One potential solution is to start up in Safe mode (with the Shift key held), leave your Mac for a minute or two, then restart back into normal mode. If that doesn’t fix it, try downloading and installing the latest Combo update, or re-installing that version of macOS, perhaps in Recovery mode. Third-party extensions and other lower-level software are disabled in Safe mode, so you should find the beachballs disappear in that mode. However, a lot of Apple extensions are also disabled, and you may be unable to run many of your apps at all.
Early releases of macOS often didn’t protect the kernel and other central parts of the system well enough, and a bad bug in an app could bring the whole system tumbling down. This is now more likely to occur as a result of a hardware fault, such as a problem in memory, or a sudden failure of a disk. In the classical form (OS X 10.7 and earlier), the whole screen of the Mac becomes greyed, and a multilingual message informs you that macOS has encountered a fault and needs to restart: this is a kernel panic.
From OS X 10.8 on, this behaviour has changed and you may not even be informed of the kernel panic. Instead, your Mac might just freeze for a minute or so, then spontaneously restart, or just shut down altogether. Unless you have told it to restart or shut down, that can only be the result of a kernel panic.
If your Mac has a kernel panic, it must restart and load macOS from scratch: the kernel has suffered so much damage that it cannot recover in any other way. You can learn more about how to recognise and deal with a kernel panic here.
When the macOS kernel and central parts of the system collapse completely, they may be unable to continue long enough to even warn you with a kernel panic, nor to restart promptly. Instead, your Mac just stops dead in the water: the clock stops, you cannot navigate windows, indeed normally you cannot even move the pointer. An interesting symptom which may alert you to such a freeze is that an Apple Magic TrackPad 2 – which is software-driven – loses its ability to click at all, and feels ‘dead’.
If you encounter a freeze, leave your Mac for a minute or two, as it is likely to restart automatically. If it doesn’t, then you should press and hold the Power button until you have forced it to shut down, wait a few seconds, then start it up again. Never disconnect or turn off the mains power supply, except in a dire emergency, as that runs a high risk of causing permanent damage to your Mac, to both its software and possibly its hardware.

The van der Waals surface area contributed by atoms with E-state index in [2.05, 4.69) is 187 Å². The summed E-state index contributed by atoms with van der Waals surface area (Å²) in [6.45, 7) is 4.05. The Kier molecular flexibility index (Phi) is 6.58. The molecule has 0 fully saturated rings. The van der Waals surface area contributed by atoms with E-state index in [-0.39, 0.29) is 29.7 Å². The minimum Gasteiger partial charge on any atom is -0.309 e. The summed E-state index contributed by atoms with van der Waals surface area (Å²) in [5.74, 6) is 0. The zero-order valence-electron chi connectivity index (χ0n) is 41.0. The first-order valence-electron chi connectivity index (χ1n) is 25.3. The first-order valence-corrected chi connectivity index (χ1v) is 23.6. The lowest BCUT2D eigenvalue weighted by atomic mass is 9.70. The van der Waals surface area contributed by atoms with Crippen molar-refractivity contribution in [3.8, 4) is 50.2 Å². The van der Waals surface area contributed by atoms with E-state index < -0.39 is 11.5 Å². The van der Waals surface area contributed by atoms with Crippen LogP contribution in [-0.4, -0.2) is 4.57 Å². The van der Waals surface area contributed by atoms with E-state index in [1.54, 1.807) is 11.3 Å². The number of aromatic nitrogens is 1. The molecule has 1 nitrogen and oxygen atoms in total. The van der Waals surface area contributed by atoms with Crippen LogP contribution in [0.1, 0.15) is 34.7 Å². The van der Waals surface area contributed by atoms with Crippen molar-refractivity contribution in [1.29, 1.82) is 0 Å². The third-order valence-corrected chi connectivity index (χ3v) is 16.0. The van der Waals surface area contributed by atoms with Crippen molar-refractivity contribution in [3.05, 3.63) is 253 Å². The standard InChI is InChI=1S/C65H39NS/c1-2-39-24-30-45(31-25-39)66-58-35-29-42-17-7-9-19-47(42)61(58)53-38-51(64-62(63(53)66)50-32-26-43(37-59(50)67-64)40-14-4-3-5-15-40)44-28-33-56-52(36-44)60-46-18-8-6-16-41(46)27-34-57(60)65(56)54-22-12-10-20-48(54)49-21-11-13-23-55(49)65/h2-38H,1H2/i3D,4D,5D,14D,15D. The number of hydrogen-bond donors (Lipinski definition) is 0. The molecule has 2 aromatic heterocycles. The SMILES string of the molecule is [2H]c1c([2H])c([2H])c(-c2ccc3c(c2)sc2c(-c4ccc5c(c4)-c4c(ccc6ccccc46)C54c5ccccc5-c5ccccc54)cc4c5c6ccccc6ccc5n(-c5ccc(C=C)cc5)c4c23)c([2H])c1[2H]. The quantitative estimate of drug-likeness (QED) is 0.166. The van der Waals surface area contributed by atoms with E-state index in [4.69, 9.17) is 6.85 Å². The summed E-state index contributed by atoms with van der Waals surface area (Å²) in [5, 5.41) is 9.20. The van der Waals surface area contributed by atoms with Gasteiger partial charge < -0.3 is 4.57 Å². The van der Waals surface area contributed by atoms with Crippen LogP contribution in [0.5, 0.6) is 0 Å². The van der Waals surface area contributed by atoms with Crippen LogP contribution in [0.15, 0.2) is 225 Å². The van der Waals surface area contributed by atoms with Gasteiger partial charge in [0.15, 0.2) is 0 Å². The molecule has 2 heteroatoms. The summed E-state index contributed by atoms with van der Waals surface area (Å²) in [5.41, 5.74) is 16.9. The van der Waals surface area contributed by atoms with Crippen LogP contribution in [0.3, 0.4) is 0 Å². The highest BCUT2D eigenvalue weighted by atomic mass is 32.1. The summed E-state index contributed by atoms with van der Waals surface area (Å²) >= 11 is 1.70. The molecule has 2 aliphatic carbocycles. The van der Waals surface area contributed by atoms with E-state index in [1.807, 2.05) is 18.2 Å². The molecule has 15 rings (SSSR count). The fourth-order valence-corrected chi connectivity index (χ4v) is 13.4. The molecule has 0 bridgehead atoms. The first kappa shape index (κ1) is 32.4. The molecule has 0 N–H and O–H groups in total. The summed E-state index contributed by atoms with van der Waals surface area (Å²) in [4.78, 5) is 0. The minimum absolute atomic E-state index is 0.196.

Like kernel panics, you should only see a freeze if you have a hardware problem. However, later versions of El Capitan (10.11.4 and later) are known for causing repeated sporadic freezing on certain models of Mac, including some iMacs and MacBook Pros. This was only properly fixed with the new kernel delivered in macOS Sierra, which is for most users much more robust. Freezes have also been reported on some models with certain versions of firmware.
Problems associated with specific events
Crashing which occurs during startup can be particularly difficult, especially if it stops your Mac from booting up fully. Severe problems leaving your Mac with a uniform coloured screen – typically black or blue – usually indicate hardware failure, such as a defective graphics card. Lesser problems are often worked through by restarting in Safe mode, with the Shift key held down; this disables most third-party software, and can allow you to work out what is clashing and deal with it.
Another critical moment for problems to occur is when waking up from sleep. This normally requires macOS to reactivate hardware and it may need to load up drivers and other low-level software. It can precipitate any of the above types of crash. It is more unusual to crash when going to sleep, but that is another helpful indicator which can help narrow down the cause.
The most important clues of all
Most of the above events are recorded with detailed information in your Mac’s logs. In El Capitan and earlier, you can browse those using Console, but Sierra introduced a new logging system and Console is now of very limited value. If you’re running Sierra or later, you should take a look at my free Consolation, available from its product page, which contains links to many articles about using it.
Every log entry is accompanied by a time and date stamp. It is simple to correlate the time (shown on your Mac’s clock) with an event, and its record in the logs. Although at first sight log entries seem very technical and written in Martian, a little study quickly gives important clues which will help you work out what went wrong.
Log entries are also invaluable when you ask others to help, whether Apple Support, or by sending a question to an expert via a service such as MacFormat’s Genius Tips at firstname.lastname@example.org